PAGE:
Village of Alix gets clean bill of health on 2020 financial statements

·3 min read

The Village of Alix received a clean bill of health from the official auditor examining their 2020 financial statements. The topic was discussed at the March 17 regular meeting of council.

Dan Luymes, representing BDO Canada, the village’s official auditor, presented the report on the municipality’s 2020 financial statements and confirmed the audit is substantially finished.

“The objective of an audit is to obtain reasonable assurance whether the financial statements are free of any material misstatement and it is not designed to identify matters that may be of interest to management in discharging its responsibilities,” stated the BDO letter.

“During the course of our audit of the financial statements of the Village of Alix for the year ended Dec. 31, 2020 we did not encounter any significant matters which we believe should be brought to your attention.”

Luymes stated the financial health of the village has steadily improved over just a few years. He noted the village has about $1 million of borrowing ability.

Councillors discussed the audited financial statements with Luymes and Chief Administrative Officer (CAO) Michelle White.

Coun. Vicki Soltermann noted that revenue in 2020 was lower than expected and wanted to know why.

Luymes stated village revenue came in about $300,000 lower than anticipated in part due to capital work which was affected by the COVID-19 pandemic. He stated contractor tenders came in high.

White stated the village application for grant funding for the lagoon project was less than requested as well.

Soltermann also stated she had a hard time with the budgeted surplus, about $237,000. White responded that all of the reserves are funded and that there was a large amount of deferred revenue not received, specifically from certain grants.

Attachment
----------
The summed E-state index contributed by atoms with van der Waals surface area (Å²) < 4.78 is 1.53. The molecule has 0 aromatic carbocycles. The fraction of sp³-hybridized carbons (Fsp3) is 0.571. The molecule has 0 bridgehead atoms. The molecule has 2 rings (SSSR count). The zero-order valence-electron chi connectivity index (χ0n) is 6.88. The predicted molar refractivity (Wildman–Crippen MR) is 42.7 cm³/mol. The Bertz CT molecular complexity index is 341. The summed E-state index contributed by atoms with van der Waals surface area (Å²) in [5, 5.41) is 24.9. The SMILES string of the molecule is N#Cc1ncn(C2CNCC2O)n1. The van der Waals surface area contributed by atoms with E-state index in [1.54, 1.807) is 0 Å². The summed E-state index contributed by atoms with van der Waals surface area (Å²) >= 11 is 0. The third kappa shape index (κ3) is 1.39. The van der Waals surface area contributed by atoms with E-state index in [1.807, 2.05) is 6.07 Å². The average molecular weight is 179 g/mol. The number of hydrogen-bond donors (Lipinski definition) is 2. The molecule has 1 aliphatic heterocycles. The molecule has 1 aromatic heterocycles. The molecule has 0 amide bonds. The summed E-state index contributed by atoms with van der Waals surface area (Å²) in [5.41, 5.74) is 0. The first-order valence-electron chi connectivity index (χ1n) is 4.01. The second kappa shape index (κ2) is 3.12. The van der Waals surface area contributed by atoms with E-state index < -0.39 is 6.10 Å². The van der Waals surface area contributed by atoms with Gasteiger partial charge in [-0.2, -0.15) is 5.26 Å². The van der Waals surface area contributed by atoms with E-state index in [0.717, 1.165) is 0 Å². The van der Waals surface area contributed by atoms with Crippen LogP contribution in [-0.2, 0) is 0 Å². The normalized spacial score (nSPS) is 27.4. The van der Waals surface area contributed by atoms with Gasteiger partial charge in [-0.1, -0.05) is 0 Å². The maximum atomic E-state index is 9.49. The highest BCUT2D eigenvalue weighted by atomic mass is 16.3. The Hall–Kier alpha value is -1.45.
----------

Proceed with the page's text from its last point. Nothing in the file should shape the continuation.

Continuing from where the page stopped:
White also pointed out the village has not received an invoice for increased policing costs, estimated at $14,000.

Mayor Rob Fehr asked why the village doesn’t have the invoice, and White answered she was told the invoice was coming from the RCMP but it never showed up.

The mayor seemed perplexed. “How do they expect us to do budgets without having that in our hands?” asked Fehr.

Councillors noted they wanted to discuss reserves in greater depth later in the meeting, and White said it was not urgent to approve the audited financial statements, as the village has a deadline of May 1 to submit them to the provincial government.

Luymes added, however, that if any moves were made to the reserves it may require additional auditing.

Village reserves

White presented a report on the surplus funds left unspent from 2020 and asked councillors how they wished to handle this.

She pointed out the 49th Street infrastructure project wasn’t begun because tenders came in too high.

There was $146,411 collected from the tax base for this project.

The CAO also stated $50,000 needed to be placed back in reserves to balance a fire department equipment purchase, plus the $7,500 usually deposited for future fire truck replacement.

She recommended $50,000 be transferred to a general reserve for unforeseen expenses like legal fees and appeal board hearings.

Councillors unanimously approved transferring $150,000 to sewer reserves, $50,000 to fire reserves and $50,000 to general reserves effective Dec. 31, 2020.

Stu Salkeld, Local Journalism Initiative Reporter, East Central Alberta Review